We write today to explain how these last days have been for us. Christmas started on the afternoon of the 24th, when we were invited to attend a “carnival” in Bqerzala. We didn’t know what to expect, but it turned to be a carol parade on the streets of the village, at the joyful sound of an “arabic-fanfarre” band, and coloured by the balloons and Santa Claus suits that all children and young people dressed up. We could feel the joy of Christmas and the emotion of the kids for the presents they would receive later that night. The mass was at 23:30h. Although we didn’t understand much, it was nice to see that the people there were happy, and we were touched by the beautiful singing all the time. In the end we offered to everybody a cup of hot wine that we had prepared, while we wished them a merry Christmas. Back at home, we spent the night with the other volunteers living in the Peace Center and two Italian journalists who visited us.
On Sunday, Christmas day, two of us went to the mass in Bqerzala, while the other two helped to prepare the lunch and the presents we would give to the children of Tal-Aabbas, a refugees camp. Four more Italians came to the Peace Center, volunteers and a student. We spent the day with them, cooking, having lunch (at 18h!), talking and playing games. We enjoyed it, even if we were expecting something more especial. We experienced contradictions among what we would have liked to live, what was expected from us, what was morally correct and what happened in reality. We finally accepted that we are in a reality that we don’t understand much, that it is not easy for us to take initiatives (because of the language, knowledge of the society, etc.) and that we may not have been completely aware in that occasion.
On Saint Steven day Raquel became again Papa Noël, in that occasion for the children of the refugee camp of Tal-Aabbas, half an hour by car from Bqerzala. As it happened the first time in the Peace Center, they were happy and it was a nice moment. It was also our first visit in a camp. It is a small one, very close to the village, with around sixty people. A lot of them have already been there for three or four years. They rent the land for 50-60 dollars/month, including the water, and they pay electricity apart. Many rooms and garages of the village are also rented by Syrian refugees. They are in a delicate situation, since the Lebanese government don’t recognize them as refugees and they are only registered by the UN. We drank tea with Abu Abdala’s family –Abu Abdala, his wife and nine sons and daughters between 20 and 2 years old. It was our first visit to a family and we felt very welcomed. They don’t speak much French –only a little bit the kids, who are becoming polyglots.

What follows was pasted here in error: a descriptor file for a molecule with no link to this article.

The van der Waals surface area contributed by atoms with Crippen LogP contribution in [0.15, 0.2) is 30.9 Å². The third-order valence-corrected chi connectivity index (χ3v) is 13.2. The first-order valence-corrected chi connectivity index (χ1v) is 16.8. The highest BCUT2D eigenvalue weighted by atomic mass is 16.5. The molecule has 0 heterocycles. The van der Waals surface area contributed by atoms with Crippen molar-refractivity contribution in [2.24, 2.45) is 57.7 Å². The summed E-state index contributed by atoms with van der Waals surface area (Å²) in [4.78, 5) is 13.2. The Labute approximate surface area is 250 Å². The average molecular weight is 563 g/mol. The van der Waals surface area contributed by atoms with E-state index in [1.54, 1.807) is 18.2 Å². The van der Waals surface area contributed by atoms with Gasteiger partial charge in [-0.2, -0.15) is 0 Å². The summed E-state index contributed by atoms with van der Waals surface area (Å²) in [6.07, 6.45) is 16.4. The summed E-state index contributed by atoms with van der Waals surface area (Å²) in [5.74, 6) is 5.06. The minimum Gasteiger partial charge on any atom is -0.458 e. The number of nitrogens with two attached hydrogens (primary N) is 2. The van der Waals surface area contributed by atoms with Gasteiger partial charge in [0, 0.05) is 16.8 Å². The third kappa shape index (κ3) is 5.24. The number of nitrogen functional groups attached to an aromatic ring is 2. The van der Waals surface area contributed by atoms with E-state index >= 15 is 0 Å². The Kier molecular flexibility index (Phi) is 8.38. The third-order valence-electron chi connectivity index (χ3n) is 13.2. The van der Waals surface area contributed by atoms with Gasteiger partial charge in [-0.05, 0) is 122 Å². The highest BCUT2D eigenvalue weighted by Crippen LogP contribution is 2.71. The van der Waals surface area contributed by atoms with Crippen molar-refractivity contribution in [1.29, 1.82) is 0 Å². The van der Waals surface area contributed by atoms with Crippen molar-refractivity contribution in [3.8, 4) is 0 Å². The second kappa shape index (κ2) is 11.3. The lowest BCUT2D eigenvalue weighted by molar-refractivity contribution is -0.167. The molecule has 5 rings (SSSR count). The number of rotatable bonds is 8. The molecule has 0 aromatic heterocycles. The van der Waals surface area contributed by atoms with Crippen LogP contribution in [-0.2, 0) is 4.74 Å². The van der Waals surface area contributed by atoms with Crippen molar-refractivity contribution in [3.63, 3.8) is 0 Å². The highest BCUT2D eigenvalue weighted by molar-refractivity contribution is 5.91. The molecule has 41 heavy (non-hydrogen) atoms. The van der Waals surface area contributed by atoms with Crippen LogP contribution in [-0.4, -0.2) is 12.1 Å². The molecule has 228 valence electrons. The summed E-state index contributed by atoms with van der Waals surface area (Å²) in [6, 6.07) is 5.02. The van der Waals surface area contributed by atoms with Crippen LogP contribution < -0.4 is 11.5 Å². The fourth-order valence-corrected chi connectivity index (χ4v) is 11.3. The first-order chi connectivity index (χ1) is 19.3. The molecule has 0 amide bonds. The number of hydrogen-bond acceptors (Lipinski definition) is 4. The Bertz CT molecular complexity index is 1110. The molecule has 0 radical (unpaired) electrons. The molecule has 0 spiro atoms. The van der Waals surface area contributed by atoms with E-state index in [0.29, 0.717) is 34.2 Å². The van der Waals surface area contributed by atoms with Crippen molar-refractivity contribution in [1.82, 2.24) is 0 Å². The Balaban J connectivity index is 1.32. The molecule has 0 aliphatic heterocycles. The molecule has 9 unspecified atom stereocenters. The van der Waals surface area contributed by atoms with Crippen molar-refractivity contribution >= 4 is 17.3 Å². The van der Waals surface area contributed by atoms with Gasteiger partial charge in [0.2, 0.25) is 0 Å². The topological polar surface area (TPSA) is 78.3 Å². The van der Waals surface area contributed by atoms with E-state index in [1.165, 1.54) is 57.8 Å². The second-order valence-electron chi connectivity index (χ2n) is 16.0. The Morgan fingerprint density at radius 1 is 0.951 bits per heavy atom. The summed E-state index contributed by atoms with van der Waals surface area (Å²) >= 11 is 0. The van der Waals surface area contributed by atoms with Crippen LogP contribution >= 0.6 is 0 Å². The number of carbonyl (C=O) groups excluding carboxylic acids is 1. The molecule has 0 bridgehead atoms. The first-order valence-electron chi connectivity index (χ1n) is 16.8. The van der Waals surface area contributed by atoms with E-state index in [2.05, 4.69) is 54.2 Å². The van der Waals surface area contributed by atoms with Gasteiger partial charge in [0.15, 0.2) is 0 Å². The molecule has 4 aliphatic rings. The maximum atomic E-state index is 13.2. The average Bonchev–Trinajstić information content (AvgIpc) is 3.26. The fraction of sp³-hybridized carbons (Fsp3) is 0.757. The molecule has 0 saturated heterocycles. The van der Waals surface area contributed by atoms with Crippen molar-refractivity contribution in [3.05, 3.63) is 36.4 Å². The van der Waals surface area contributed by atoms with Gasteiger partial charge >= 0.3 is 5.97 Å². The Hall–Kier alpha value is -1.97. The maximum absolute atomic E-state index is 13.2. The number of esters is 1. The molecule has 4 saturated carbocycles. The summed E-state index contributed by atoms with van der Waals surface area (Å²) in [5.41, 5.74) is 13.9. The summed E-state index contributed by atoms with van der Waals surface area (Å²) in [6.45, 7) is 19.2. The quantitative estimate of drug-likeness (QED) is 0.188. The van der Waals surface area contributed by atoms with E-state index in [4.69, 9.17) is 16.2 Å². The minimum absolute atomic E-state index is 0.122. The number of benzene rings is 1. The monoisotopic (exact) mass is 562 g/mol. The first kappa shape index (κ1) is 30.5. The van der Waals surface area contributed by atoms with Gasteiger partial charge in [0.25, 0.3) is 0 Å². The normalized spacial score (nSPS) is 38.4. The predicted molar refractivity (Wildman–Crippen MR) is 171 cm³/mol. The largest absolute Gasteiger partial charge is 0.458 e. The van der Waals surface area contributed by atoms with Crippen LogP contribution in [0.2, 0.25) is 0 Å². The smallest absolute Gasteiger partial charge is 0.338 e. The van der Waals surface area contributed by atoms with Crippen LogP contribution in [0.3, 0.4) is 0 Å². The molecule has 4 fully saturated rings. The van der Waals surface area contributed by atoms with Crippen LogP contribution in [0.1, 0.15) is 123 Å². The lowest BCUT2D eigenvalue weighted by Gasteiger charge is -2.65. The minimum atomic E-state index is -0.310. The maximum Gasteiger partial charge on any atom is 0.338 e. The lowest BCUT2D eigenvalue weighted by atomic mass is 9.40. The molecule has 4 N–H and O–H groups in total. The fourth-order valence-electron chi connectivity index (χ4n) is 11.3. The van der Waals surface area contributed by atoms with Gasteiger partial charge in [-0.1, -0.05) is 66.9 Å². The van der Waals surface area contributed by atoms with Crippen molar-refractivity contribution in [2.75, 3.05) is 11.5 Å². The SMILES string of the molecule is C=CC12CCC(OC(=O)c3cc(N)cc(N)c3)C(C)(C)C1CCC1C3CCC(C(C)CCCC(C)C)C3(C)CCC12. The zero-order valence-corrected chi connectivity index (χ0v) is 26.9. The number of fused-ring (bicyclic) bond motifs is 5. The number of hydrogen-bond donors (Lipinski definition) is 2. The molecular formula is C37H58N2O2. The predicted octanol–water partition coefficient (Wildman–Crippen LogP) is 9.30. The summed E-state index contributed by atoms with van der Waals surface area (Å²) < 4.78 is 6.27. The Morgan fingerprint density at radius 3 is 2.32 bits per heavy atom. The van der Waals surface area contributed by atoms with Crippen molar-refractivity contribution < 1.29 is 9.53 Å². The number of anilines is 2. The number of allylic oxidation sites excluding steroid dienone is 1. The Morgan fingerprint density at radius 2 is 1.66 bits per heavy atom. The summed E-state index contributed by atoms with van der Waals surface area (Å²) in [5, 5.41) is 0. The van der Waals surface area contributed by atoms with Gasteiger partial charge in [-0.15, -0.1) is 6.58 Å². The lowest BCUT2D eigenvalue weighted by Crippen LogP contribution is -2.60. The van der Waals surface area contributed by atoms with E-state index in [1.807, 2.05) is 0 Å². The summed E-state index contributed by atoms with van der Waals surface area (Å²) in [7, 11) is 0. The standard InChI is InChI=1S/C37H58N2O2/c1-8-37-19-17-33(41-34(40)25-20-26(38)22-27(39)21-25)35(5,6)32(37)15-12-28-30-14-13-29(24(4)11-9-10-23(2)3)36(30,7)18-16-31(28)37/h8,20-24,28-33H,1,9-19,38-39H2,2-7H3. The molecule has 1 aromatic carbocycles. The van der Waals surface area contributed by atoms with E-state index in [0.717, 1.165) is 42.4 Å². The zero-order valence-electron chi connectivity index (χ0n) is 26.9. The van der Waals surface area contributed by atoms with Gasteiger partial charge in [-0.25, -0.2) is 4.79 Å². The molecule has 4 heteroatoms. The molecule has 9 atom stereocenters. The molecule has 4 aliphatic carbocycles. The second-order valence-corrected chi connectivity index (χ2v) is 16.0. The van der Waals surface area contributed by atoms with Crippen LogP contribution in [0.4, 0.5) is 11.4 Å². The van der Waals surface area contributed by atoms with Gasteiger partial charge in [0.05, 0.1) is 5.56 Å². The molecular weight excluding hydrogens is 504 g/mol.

The next day, the 27th, we visited two more Syrian families in Bqerzala. We experienced the same feeling of being welcome and at ease in spite of not being able to communicate. Especially the children are open and used to meet new people, being used to express themselves with gestures. We lived quite a big contrast a bit later, when we had lunch with two Maronites sisters from the village. We met them last week in a mass and they invited us to their home, which is actually the school they run here. They prepared a very good meal for us and we liked to see as well their reality and listen to how they perceive it. We agreed for a meeting and prayer with the oldest students when they come back from holidays.
We are knowing and understanding more, we are having more ideas and we start to see what is possible for us to do (today we played football close to the camp and planned a yoga session!). We also wanted to write today with the best wishes for the European Meeting that starts in Riga. We feel in communion with the young people gathered there. May they have a good meeting, that brings unity and leads to engagement!